WHERE THE COUNTIES FIT IN … 

Counties take in annual property taxes from every property owner registered within their databases, based on assessments of market values and mill levies (dollars per thousand times the estimated assessed value of the property).  By law, the counties are always in first lien position, because residency is a jurisdictional issue that was legally addressed by state legislatures long before mortgage liens were.  The law makes it easy for a county, over time, to take property away from those who refuse to pay taxes when they become due, whether ad valorem, non-ad valorem or special assessment in nature. Those of you who think you can put property back into the state of allodial title to avoid paying taxes can stop reading now. Those days are seriously OVER and you will lose.

Most counties are self-insured.  A lot of the pool of money that the counties rely on for self insurance purposes come from property taxes and go into a general fund.  Most counties (the larger ones in population) have Risk Managers.  Smaller counties generally employ County Executives, which do principally the same thing: damage control.  Counties generally enjoy sovereign immunity.  There is plenty of case law to back that up.  Sovereign immunity, by definition, is a judicial doctrine that prevents the government or its political subdivisions, departments, and agencies from being sued without its consent. The doctrine stems from the ancient English principle that the monarch (or king) can do no wrong.  Ahhhh … but we all know on occasion the “king, or the king’s men … DO WRONG”!  Sadly, many of them have gotten away with it.

Counties are sued generally (as you will read about if you did your research like I did before writing Beyond End Game Strategies) for the acts of persons employed by the county.  Let’s say someone who works for the county is driving along and runs a red light and slams into your vehicle in an intersection.  Believe it or not, THIS type of suit against counties is more predominant than what I’m going to address in this and future articles.  Or a child falls into a public swimming pool and drowns because there was no lifeguard around to save him because the lifeguard was off making time with the female pool staff.  This could be construed as simple negligence, for which the county could be liable.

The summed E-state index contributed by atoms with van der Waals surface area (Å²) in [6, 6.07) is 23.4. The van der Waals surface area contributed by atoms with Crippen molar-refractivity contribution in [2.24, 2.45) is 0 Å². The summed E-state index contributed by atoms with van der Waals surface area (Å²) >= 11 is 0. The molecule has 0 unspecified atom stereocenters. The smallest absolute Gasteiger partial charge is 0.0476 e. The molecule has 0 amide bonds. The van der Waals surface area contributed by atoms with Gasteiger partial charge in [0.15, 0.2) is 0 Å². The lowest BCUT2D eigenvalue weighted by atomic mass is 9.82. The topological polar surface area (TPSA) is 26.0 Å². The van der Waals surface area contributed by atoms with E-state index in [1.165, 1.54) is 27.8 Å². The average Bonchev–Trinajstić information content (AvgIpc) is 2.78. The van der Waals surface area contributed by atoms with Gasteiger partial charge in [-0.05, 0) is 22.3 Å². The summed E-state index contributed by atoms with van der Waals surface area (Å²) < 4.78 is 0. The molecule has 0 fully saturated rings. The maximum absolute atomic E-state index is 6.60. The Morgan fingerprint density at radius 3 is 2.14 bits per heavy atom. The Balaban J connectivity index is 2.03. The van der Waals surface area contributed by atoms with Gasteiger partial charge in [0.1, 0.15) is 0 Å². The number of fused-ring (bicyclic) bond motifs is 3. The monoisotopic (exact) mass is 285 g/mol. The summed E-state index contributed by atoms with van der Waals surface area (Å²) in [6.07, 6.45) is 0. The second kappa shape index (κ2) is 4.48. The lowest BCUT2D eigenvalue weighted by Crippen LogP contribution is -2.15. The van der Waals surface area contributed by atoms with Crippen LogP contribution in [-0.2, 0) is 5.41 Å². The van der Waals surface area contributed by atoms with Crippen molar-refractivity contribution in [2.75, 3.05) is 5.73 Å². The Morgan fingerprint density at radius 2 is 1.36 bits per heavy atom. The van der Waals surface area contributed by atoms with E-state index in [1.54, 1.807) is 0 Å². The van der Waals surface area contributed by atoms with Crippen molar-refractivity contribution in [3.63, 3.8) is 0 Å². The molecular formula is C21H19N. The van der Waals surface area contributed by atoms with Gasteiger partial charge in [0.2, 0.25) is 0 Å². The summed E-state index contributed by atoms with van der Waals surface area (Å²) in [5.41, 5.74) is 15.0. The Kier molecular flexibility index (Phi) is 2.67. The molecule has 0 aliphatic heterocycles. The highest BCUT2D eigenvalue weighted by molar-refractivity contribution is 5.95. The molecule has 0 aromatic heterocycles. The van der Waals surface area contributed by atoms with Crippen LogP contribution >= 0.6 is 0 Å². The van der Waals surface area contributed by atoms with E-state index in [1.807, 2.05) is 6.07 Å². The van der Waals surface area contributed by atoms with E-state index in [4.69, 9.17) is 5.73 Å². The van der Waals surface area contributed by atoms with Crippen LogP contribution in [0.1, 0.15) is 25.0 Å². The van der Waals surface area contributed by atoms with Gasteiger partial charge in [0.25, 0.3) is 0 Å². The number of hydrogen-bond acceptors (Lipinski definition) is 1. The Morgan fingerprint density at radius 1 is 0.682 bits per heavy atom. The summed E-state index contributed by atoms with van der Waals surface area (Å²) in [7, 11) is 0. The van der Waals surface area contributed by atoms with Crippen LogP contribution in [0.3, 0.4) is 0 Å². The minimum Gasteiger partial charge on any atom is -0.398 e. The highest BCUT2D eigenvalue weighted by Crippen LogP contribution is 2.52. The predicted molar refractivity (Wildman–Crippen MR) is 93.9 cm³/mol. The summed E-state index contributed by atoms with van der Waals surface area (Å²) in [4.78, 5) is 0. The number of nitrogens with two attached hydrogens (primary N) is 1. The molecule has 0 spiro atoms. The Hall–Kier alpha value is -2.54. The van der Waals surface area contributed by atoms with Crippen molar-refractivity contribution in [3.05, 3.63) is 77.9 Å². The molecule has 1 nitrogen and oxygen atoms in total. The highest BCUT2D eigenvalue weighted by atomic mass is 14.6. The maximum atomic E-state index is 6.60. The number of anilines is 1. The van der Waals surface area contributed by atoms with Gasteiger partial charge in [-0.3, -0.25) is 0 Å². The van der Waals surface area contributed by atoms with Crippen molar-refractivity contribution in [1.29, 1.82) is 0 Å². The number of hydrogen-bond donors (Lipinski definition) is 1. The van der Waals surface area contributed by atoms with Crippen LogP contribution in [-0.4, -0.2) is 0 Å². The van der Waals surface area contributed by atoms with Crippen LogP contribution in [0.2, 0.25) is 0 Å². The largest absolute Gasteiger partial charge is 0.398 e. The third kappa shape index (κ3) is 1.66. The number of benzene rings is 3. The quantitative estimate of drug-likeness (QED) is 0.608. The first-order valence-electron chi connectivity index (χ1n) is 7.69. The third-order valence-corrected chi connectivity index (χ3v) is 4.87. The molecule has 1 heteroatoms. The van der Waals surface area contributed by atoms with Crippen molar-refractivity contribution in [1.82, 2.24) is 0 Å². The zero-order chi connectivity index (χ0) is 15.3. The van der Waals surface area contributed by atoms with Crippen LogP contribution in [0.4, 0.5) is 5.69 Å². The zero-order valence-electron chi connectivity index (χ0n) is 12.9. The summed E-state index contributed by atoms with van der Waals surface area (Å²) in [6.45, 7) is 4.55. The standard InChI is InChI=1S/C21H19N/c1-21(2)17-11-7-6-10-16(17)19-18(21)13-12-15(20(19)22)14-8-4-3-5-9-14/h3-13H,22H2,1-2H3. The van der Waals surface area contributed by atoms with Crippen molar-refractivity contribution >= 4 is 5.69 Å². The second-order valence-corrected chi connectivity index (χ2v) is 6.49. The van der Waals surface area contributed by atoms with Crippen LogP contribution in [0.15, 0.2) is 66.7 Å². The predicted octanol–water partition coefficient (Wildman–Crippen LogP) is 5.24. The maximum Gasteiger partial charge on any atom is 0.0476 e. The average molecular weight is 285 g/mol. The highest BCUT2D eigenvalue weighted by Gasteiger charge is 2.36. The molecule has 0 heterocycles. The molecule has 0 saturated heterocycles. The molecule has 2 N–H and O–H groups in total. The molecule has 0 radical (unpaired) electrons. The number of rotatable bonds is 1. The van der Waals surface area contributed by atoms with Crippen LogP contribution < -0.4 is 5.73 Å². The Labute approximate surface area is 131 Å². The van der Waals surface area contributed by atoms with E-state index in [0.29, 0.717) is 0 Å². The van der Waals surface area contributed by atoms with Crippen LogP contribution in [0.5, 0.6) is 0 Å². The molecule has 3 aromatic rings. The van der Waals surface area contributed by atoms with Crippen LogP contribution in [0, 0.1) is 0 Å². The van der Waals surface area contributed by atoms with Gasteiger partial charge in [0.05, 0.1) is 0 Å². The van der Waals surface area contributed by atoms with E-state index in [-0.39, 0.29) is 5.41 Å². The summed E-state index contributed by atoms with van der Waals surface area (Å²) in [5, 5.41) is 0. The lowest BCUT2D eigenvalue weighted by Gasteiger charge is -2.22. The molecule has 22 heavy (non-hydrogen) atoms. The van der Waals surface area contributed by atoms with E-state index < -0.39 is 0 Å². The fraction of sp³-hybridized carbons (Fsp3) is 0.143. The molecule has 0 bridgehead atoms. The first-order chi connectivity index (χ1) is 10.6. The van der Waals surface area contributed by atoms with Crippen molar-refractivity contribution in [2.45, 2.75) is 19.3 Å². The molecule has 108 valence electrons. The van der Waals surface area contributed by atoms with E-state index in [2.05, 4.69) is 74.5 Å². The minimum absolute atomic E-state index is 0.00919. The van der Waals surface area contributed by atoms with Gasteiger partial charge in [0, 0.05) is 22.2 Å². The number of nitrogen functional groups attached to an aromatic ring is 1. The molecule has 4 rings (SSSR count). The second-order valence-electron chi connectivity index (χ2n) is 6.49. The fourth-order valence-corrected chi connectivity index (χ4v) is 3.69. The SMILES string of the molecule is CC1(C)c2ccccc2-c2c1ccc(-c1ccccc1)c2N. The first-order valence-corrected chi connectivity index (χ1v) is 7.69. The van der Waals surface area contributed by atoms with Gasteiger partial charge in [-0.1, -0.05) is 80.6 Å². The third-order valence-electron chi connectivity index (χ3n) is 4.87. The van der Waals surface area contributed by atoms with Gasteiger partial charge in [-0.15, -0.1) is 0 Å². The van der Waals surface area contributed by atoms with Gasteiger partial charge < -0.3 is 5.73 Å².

ATTORNEYS CAN BE HELD LIABLE FOR MALPRACTICE … BOTH OF THEM!

“Imagine if you will” (to quote the late Rod Serling, or “submitted for your approval”) … going after an attorney for malpractice.  Here’s one article posted on Lexology® you’ll probably want to read as a “concept piece”: Tripartite Relationship: Insurers suing panel counsel lawyers – lexology

I covered the foregoing on my recent radio show on WKDW-FM, 97.5, North Port, FL, streaming live at kdwradio.com.  You can hear it this Friday night (Aug. 31) at 6 pm EDT!  Click LISTEN NOW and wait for the program to start.

The substance of this is based on negligence (negligent behavior).  Now, imagine this being applied to foreclosure defense attorneys who fail to perform as expected (and required).  Imagine further going after the other side’s attorney for bringing a false and misrepresentative document into a foreclosure case, relying on it and making similarly subjective, misrepresentative statements in open court, allowing the court to step all over your rights in handing your property over to the bank’s mortgage loan servicer.  Why isn’t your attorney paying attention to the false and misrepresentative information on the assignments when this is the “keys to the kingdom”?   If your attorney has knowledge about the falsity of such a document, he is bound by the Professional Code of Conduct to report it.  Have you ever heard of an attorney that has done this?   I’ll let you answer that question yourself because I can’t think of one.

When a complaint is filed with the State Bar (of any state), they supposedly have a duty to examine the complaint for its legitimacy.  THIS IS NOT SOMETHING YOU SHOULD DO AS A PRO SE LITIGANT!  YOU ARE NOT A BAR-LICENSED ATTORNEY!  YOU HAVE NO CODE OF PROFESSIONAL CONDUCT YOU HAVE TO ANSWER TO OR FOLLOW!